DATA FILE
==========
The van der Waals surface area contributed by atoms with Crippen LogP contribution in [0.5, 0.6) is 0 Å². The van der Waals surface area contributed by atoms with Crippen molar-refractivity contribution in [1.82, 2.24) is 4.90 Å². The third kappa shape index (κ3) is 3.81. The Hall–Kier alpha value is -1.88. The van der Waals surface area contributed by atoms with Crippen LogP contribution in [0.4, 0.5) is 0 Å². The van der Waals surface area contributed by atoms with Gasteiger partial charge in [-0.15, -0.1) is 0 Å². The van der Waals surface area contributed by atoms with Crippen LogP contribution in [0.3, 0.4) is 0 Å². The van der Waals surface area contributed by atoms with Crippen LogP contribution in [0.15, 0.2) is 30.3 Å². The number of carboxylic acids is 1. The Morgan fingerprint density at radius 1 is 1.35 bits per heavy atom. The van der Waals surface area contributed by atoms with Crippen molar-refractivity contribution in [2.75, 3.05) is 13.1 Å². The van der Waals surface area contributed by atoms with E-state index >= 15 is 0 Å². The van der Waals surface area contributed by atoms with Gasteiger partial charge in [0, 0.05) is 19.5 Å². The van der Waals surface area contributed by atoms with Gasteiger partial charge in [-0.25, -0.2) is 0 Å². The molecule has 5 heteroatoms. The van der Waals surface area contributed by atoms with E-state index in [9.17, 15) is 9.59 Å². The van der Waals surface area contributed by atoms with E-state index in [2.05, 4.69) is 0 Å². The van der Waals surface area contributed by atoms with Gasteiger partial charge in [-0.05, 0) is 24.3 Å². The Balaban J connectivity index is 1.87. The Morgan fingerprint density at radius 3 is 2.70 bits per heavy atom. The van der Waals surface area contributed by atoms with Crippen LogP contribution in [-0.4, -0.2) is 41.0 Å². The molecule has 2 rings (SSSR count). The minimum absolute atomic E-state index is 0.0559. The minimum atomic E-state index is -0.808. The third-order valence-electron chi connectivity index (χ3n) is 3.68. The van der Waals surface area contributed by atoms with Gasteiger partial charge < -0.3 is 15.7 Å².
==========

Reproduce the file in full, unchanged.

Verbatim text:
The van der Waals surface area contributed by atoms with Crippen LogP contribution in [0.5, 0.6) is 0 Å². The van der Waals surface area contributed by atoms with Crippen molar-refractivity contribution in [1.82, 2.24) is 4.90 Å². The third kappa shape index (κ3) is 3.81. The Hall–Kier alpha value is -1.88. The van der Waals surface area contributed by atoms with Crippen LogP contribution in [0.4, 0.5) is 0 Å². The van der Waals surface area contributed by atoms with Gasteiger partial charge in [-0.15, -0.1) is 0 Å². The van der Waals surface area contributed by atoms with Crippen LogP contribution in [0.3, 0.4) is 0 Å². The van der Waals surface area contributed by atoms with Crippen LogP contribution in [0.15, 0.2) is 30.3 Å². The number of carboxylic acids is 1. The Morgan fingerprint density at radius 1 is 1.35 bits per heavy atom. The van der Waals surface area contributed by atoms with Crippen molar-refractivity contribution in [2.75, 3.05) is 13.1 Å². The van der Waals surface area contributed by atoms with E-state index >= 15 is 0 Å². The van der Waals surface area contributed by atoms with Gasteiger partial charge in [0, 0.05) is 19.5 Å². The van der Waals surface area contributed by atoms with Gasteiger partial charge in [-0.25, -0.2) is 0 Å². The molecule has 5 heteroatoms. The van der Waals surface area contributed by atoms with E-state index in [9.17, 15) is 9.59 Å². The van der Waals surface area contributed by atoms with E-state index in [2.05, 4.69) is 0 Å². The van der Waals surface area contributed by atoms with Gasteiger partial charge in [-0.05, 0) is 24.3 Å². The Balaban J connectivity index is 1.87. The Morgan fingerprint density at radius 3 is 2.70 bits per heavy atom. The van der Waals surface area contributed by atoms with Crippen LogP contribution in [-0.4, -0.2) is 41.0 Å². The molecule has 2 rings (SSSR count). The minimum absolute atomic E-state index is 0.0559. The minimum atomic E-state index is -0.808. The third-order valence-electron chi connectivity index (χ3n) is 3.68. The van der Waals surface area contributed by atoms with Gasteiger partial charge < -0.3 is 15.7 Å².